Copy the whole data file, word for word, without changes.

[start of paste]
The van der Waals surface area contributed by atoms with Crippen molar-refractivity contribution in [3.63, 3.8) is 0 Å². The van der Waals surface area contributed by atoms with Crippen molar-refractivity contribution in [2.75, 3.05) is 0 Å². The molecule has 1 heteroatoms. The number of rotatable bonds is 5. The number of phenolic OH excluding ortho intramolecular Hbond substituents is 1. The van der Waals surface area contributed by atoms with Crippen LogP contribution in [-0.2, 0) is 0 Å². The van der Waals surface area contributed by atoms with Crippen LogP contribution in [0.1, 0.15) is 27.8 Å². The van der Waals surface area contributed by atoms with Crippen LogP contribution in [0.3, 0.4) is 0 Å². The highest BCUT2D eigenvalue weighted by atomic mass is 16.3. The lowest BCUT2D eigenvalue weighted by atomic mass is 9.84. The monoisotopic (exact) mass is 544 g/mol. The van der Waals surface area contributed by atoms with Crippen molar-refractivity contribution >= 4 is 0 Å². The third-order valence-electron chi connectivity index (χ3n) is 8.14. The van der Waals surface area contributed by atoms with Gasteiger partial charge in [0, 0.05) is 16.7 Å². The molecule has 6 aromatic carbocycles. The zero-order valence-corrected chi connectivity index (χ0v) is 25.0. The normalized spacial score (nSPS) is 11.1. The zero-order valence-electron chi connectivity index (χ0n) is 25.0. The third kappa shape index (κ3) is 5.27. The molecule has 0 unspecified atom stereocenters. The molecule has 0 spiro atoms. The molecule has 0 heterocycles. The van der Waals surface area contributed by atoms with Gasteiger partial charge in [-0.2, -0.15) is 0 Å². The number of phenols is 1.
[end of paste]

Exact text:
The van der Waals surface area contributed by atoms with Crippen molar-refractivity contribution in [3.63, 3.8) is 0 Å². The van der Waals surface area contributed by atoms with Crippen molar-refractivity contribution in [2.75, 3.05) is 0 Å². The molecule has 1 heteroatoms. The number of rotatable bonds is 5. The number of phenolic OH excluding ortho intramolecular Hbond substituents is 1. The van der Waals surface area contributed by atoms with Crippen LogP contribution in [-0.2, 0) is 0 Å². The van der Waals surface area contributed by atoms with Crippen LogP contribution in [0.1, 0.15) is 27.8 Å². The van der Waals surface area contributed by atoms with Crippen LogP contribution in [0.3, 0.4) is 0 Å². The highest BCUT2D eigenvalue weighted by atomic mass is 16.3. The lowest BCUT2D eigenvalue weighted by atomic mass is 9.84. The monoisotopic (exact) mass is 544 g/mol. The van der Waals surface area contributed by atoms with Crippen molar-refractivity contribution >= 4 is 0 Å². The third-order valence-electron chi connectivity index (χ3n) is 8.14. The van der Waals surface area contributed by atoms with Gasteiger partial charge in [0, 0.05) is 16.7 Å². The molecule has 6 aromatic carbocycles. The zero-order valence-corrected chi connectivity index (χ0v) is 25.0. The normalized spacial score (nSPS) is 11.1. The zero-order valence-electron chi connectivity index (χ0n) is 25.0. The third kappa shape index (κ3) is 5.27. The molecule has 0 unspecified atom stereocenters. The molecule has 0 spiro atoms. The molecule has 0 heterocycles. The van der Waals surface area contributed by atoms with Gasteiger partial charge in [-0.2, -0.15) is 0 Å². The number of phenols is 1.